The Sun’s magnetism gave Mercury its huge iron core

Mercury is only a third the size of the Earth. How, then, did he get such a gargantuan iron core, at least for its size?

The reason why the core of Mercury is so huge has been cheated until now. Scientists believed it was born from a series of massive collisions at the start of the solar system, the culprits being other objects that destroyed much of the smaller planet’s surface and left it with a metallic core as well. important and dense. Now, a new study has found that it was the Sun’s intense magnetism that pulled iron particles through the protoplanetary cloud in which Mercury was forming.

Solar magnetism explains why embryonic planets that developed closer to the Sun billions of years ago took more of its iron into their nuclei. Geologists William McDonough from the University of Maryland and Takashi Yoshizaki from the University of Tohoku in Japan studied this and recently published a study in Advances in Earth and Planetary Sciences. Existing models of planetary formation helped them determine the rate at which gas and dust were drawn to the center of the nascent solar system.

“The speed of gas and dust will vary with time and place in an accretion system,” McDonough told SYFY WIRE in an interview. “As the material is attracted to the gravitational center, its speed will increase due to the ever-increasing gravitational pull. This is because the combined forces of the proto-Sun are growing and matter is approaching the Sun and thus detects its gravitational field. “

It was the Sun’s magnetic field that controlled the raw materials floating in the early universe. Our star and surrounding planets emerged from a protoplanetary disk of gas and dust, eventually settling into prograde orbits (east-to-west as opposed to retrograde) and occasionally falling in shared rotation. It can take up to 10 million years for the dust from the protoplanetary disks to dissipate, which is still quite fast in cosmic terms. The physical and chemical properties of the disc change with it, including the makeup of the star or stars and planets within.

What McDonough and Yoshizaki discovered is that there is a gradient of iron content in the planetary cores of the solar system, with most iron in Mercury’s core, gradually decreasing as you move away from it. Venus from Earth to Mars. Less and less iron is found in the planets beyond. All that iron swirled around the protoplanetary disk to begin with. The Sun’s powerful magnetic field continued to attract grains of this iron towards it, and the nuclei of the planets that formed in its immediate vicinity picked up more of this iron than bodies further away.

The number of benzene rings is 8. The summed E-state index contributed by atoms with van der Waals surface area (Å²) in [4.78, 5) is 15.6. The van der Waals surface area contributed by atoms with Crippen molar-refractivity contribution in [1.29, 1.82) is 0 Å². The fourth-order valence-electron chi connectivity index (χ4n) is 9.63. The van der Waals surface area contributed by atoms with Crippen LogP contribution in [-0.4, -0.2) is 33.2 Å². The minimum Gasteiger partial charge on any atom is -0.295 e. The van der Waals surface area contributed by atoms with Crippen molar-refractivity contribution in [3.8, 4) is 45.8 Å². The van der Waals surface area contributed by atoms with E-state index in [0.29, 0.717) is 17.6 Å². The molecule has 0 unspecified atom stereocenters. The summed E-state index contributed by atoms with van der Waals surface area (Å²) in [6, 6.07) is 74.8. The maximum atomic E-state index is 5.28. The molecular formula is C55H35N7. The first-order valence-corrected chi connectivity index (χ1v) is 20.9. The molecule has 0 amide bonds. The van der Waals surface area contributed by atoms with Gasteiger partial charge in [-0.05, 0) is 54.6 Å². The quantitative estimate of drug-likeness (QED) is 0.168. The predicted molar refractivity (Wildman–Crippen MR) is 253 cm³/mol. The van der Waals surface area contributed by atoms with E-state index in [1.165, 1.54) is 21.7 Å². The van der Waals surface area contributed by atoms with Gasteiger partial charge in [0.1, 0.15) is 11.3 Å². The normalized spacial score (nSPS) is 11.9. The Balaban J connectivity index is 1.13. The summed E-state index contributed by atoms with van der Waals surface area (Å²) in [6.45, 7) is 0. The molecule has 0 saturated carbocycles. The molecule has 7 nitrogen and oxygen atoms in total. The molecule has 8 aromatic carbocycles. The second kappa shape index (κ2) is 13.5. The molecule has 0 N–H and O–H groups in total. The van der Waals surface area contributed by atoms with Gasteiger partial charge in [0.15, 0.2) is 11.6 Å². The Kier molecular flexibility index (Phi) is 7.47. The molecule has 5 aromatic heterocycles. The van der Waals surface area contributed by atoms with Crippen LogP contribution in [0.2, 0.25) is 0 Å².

There were other elements that often joined the iron particles that stuck together to form the core of a planet. Most of the phosphorus on Earth, 90%, is found in its core. “It’s really a matter of the differences in the processes controlled by physics versus chemistry,” he said. “Metal particles are attracted to electromagnetic forces because of the electric field they create by the shapes of their electronic orbits. The iron-nickel particles can be considered as ferro-magnets. The phosphorus is incorporated into the forming metallic phase which condenses out of the solar nebula.

Magnetism is something that could not be measured before in exoplanets by observing them from land. Instead, scientists would study the spectrum of the star around which these planets orbit to see what that star was made of based on the wavelengths of radiation it emitted. It was then assumed that the planets of the star system in question were probably made of the same material. What McDonough discovered means that the makeup of exoplanets depends on the magnetic properties of their star.

Determining how much iron each planet should have based on the amount in their star could have huge implications not only for discovering the makeup of distant planets, but also their potential to harbor life. core of the earth is 80 percent iron. Its liquid outer core acts as a geodynamo which provides a magnetic field that protects us from the killer cosmic rays and other forces in space that continue to bombard Mars. The Martian the magnetic field is weak because Mars doesn’t have an internal dynamo to create one strong enough to fight whatever it is exposed to.

“Magnetism is to be viewed in the future as a force controlling the makeup of a planet,” McDonough said.

If something lived on Mars it probably went extinct, and if something lives there it might not be anything like life as we know it. Did Mercury ever have life? No one knows, but magnetism could one day help scientists find habitable planets.


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